Psychosocial assistance service
Psychosocial assistance service
In March 2012, the Office of Psycho-Social Assistance for hospitalized children was established in the “Children’s New Clinic” where medical assistance for hospitalized children and their parents became accessible.
A psychologist with international experience provides 6-8 hours of service a week for the clinic’s patients and their parents in the Centre. In pediatric institutions, the psycho-social cabinet is one of the most important components of a multidiscipline approach to medical service. The main objective of this service is the reduction and prevention of stress which is related to a concrete medical service and health problems.
Such services are practically non-existent in Georgia. The patients of pediatric clinics, those who need long-term hospitalization, are under high stress. They, together with health problems, have psycho-social problems and the patients and their families have to solve them alone.
The development of this service in the “Children’s New Clinic” will give the opportunity to:
• Care for the welfare of hospitalized children and their families in the clinic;
• Reduce the cases of stress related to medical services, health conditions, and potential prevention of trauma;
• Provide optimal conditions for the children to develop;
• Support the development of a child- and family-oriented medical service.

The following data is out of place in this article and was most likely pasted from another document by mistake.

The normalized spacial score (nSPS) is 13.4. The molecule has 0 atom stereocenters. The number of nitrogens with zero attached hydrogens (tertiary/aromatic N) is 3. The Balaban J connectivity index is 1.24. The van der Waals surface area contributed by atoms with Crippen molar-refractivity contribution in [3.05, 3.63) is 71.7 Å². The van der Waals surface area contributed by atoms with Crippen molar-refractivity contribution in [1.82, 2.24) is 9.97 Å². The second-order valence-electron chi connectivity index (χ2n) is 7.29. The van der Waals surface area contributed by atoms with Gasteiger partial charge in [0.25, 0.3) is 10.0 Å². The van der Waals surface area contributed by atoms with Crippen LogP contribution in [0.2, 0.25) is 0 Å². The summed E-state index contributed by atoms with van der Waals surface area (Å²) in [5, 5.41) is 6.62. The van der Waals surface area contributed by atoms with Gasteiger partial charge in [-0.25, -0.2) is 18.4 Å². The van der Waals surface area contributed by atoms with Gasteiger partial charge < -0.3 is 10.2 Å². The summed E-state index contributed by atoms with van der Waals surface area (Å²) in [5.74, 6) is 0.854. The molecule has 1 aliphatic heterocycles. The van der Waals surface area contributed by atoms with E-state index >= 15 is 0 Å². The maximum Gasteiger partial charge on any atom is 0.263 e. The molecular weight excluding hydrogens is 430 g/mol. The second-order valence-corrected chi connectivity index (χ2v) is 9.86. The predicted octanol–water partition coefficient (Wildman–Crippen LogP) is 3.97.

The Psycho-Social Service is a systematic and integrated approach to developing therapy games which, through taking into account the child’s age and individual characteristics, provides the following:
• Explanation of diagnosis;
• Preparation for medical procedures;
• Support during procedures;
• Therapy through play;
• Emotional support;
• Normalization/regulation of the environment
a) through games. These are important for a child’s development and his/her adaptation to the hospital environment, and
b) through the relevant toys and age-appropriate games;
• Elaboration of a balanced program which will envisage the age of the patient, development, health condition and
• Creation of a child-oriented environment. The psychologists’ group provides about 100 children with services monthly. The students of Ilia University and German volunteers also participate in the process of project implementation.
"Second Home" Palliative care Station
Many families in Georgia are overwhelmed with children with disabilities of all kinds. A strong stigma can still be seen against children with disabilities in Georgia and often they are kept at home or behind the walls of orphanages and there are no proper support services for disabled children and their families. Therefore, children with disabilities are often left by their parents and become (de facto) orphans. Most of these children grow up in orphanages, usually with no or inadequate medical and social support. If the orphanages are no longer able to take care of these children, they are transferred to a hospital. In most cases, the children are in very bad condition.
The project aims to approach European standards through an expansion of the department and staff training, as well as the inclusion of therapists and holistic treatment according to the needs of the children. Concretely, nurses, competent doctors, and hospital management by qualified personnel from abroad - organized by the Network of International Samaritan - will be trained in the handling and holistic care and treatment of these children. To encourage the children targeted and allow them an alternative to being constantly bed-ridden, appropriate child-friendly spaces are planned to be set up (full medical adapted bath, therapy room, lounge, family room) which will be suited to their needs and will allow better nursing and therapy by psychologists, physiotherapists, and occupational therapists.
Finally, the project aims to improve communication between doctors and nurses and to establish a consulting service for parents.